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Central Thesis of The Archive Effect by Baron

The central theme in The Archive Effect entails the examination and analysis of challenges of representation present in the correctness of archival papers and video footage for storage and reference purposes. Baron argues in his work that the importance and meaning of archived documents can be manipulated. The explanation goes further to describe the continuous transformation to the sources that persist. The secretive collections, online information bases, and several video sites are sources of complications that interfere with the old-day archives (Baron 1). The progressive act of altering the databases needs to be reformulated and repurposed. The author’s thesis focuses on the difference between formal archival documents and compilation and footage movies, claiming that all could be biased, but only written sources are usually granted official status.

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Scope of Argument and Evidence

The basic argument is understanding what seems responsible for footage to get the definition of archival. The impacting feature within which a film is produced compares shots professed as created at different periods. Baron starts by giving a snapshot of various periods of American history, but then the author shifts readers’ attention to World War II (1, 6). Several case studies like Hersonski’s movie of Nazis’ terrible actions in Poland and Burn’s documentary about this war were presented by the author (Baron 5, 6). These two case studies are the perfect number not to overwhelm the audience with facts. Moreover, the author compares the validity of written manuscripts and archival films. Although these sources are considered closer to the investigated events, both could be subject to the bias of creators and viewers. Therefore, he argues that archival papers, photos, audio recordings, and videos should be recognized as archival documents regardless of formal approval from an official organization.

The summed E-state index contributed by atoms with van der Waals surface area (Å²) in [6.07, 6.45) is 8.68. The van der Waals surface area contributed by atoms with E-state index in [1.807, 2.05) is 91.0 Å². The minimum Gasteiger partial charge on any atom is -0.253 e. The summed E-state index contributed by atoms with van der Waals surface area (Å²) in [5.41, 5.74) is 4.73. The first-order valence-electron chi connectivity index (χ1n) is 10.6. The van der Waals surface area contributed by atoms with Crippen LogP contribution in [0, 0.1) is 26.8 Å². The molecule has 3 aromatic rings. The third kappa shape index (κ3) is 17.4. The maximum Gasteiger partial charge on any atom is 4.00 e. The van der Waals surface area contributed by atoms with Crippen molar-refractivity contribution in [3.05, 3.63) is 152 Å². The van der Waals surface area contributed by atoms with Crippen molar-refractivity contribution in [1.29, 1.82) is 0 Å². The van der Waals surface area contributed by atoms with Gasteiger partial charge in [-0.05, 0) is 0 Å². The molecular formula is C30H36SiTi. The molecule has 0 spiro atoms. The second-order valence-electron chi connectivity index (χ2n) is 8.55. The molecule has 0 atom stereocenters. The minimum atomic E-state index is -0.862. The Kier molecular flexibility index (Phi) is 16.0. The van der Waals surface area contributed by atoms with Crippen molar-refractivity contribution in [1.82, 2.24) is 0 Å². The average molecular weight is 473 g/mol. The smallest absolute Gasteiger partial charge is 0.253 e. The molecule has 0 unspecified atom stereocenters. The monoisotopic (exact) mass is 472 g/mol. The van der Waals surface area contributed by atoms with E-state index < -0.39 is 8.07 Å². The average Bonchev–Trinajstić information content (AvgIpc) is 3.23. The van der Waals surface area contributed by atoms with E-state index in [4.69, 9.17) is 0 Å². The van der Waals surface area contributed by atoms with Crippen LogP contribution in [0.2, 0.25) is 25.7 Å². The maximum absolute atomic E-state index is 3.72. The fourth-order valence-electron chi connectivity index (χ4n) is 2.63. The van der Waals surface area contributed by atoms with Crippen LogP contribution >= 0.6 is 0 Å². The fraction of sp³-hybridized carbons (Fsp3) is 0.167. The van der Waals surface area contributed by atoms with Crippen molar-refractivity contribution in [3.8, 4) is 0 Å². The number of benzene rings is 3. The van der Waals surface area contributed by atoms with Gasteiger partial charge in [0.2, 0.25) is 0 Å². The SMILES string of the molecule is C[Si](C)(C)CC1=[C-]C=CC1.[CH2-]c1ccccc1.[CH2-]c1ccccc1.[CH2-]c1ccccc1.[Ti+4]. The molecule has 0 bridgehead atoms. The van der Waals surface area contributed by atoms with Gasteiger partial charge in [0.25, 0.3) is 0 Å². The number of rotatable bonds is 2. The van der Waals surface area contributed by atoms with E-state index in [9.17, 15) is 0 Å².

Connections Between Ideas and Evidence

The analysis suggests that not only written documents but also compilation movies and found footage films should be considered as official archival sources. Indeed, Baron states that the modern world should revise the definition “of “the archival document” as an experience of reception rather than an indication of official sanction or storage location” (7). The reason he promotes this idea is that naming can have a different influence on people learning about a specific historical situation, creating the “archive effect” (Baron 11). Furthermore, the author demonstrates that both types of sources provide a narrative about a sequence of events (Baron 10). Since all of them are produced by the spectators of a particular period, human bias is inevitable. Hence, documentaries should also receive the status of archival documents to raise their importance for education and research.

Strengths and Weaknesses